Saturday I worked a “Hog Roast,” an outdoor party for a financial advisor and his clients.
I recently returned from an advanced portrait painting workshop held in Nashville, TN conducted by Michael Shane Neal. Shane is an accomplished painter who has already completed many important portrait commissions. He paints in a style that is a direct descendant of that of John Singer Sargent. He is a student of Everett Raymond Kinstler who studied with Frank V. DuMond who knew Sargent. DuMond also taught James Montgomery Flagg and Mr. Kinstler became Mr. Flagg’s best friend in final years of that venerable artist’s life.
The Sargent style is relatively loose, a brushy style that allows an artist to be both committed to the smooth transitions of value and color within the modeling of features and the center of interest in a piece but be free to lay down expressive brushstrokes in the same painting.
I like this style, but as an artist who has spent most of his career as an airbrush illustrator, and now finds line caricatures as his main source of income, becoming a “brushy” painter is something of a challenge. Not to mention getting a likeness without falling too far into caricature. (Sargent is reported as saying there is an element of caricature in every successful portrait.)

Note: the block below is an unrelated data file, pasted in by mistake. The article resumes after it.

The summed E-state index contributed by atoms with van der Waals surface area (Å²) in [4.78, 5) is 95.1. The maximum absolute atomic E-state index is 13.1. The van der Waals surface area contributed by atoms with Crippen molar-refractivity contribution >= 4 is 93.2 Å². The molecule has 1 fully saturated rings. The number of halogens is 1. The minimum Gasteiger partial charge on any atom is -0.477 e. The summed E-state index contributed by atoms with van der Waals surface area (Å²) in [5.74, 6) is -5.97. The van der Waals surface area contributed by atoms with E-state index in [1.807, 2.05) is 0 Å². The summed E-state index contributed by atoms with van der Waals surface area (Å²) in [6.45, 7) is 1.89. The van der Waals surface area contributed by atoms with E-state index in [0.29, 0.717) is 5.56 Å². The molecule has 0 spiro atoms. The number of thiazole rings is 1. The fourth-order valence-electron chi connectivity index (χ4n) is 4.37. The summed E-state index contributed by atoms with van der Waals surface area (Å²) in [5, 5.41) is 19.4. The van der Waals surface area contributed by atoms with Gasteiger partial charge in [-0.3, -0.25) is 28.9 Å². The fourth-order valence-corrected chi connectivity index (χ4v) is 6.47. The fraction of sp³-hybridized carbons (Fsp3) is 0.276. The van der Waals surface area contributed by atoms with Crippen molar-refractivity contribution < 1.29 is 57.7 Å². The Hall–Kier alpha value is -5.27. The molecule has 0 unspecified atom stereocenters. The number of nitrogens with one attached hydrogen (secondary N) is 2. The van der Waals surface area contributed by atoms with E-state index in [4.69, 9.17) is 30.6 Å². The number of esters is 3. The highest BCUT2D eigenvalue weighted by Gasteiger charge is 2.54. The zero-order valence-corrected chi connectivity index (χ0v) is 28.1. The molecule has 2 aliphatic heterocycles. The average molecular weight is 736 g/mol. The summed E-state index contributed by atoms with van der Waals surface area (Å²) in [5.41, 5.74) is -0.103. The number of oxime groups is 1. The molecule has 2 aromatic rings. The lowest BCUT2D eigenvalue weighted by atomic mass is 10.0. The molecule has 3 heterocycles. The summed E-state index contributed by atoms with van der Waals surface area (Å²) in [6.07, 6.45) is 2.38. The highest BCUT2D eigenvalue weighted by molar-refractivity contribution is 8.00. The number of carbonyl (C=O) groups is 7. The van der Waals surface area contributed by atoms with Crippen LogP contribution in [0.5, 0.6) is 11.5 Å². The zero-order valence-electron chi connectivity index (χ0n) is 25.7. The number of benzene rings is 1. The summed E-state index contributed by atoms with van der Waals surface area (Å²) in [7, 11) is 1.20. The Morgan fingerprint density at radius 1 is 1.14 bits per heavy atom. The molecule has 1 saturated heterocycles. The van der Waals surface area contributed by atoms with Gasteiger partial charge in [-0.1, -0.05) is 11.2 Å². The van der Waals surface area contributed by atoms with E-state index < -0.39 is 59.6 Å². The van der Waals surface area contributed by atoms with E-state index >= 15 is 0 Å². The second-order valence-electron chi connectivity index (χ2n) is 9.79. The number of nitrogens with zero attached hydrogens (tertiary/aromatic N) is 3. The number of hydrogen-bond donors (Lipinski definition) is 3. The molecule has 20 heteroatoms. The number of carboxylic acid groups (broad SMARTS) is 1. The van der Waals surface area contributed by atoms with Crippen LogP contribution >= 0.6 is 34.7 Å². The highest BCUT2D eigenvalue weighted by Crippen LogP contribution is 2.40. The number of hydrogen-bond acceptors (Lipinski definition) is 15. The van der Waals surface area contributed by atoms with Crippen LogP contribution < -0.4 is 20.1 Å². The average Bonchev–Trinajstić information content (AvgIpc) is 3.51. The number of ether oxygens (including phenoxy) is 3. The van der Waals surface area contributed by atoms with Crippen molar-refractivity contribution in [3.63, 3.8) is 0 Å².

Shane teaches two levels of workshops. I’ve taken his basic workshop the last two summers and learned a lot in both sessions. To be accepted for the advanced workshop you have to have been in one of his basic classes or submit samples so he can see you don’t require going over the basics of painting. The workshop begins on Sunday nights with a get-together session wherein Shane begins a portrait from life and with further sittings and photo reference, he will develop that portrait throughout the week during the lecture/demo portions of each day. Here are some shots of that demo painting throughout the week. Starting with a photo of the model:
That’s Michael Shane Neal, cleaning his brushes after a demo during one of the daily sessions.
Here is a photo of the model I was painting. (I was in the set up on the left of the above photo.)
And here’s the painting;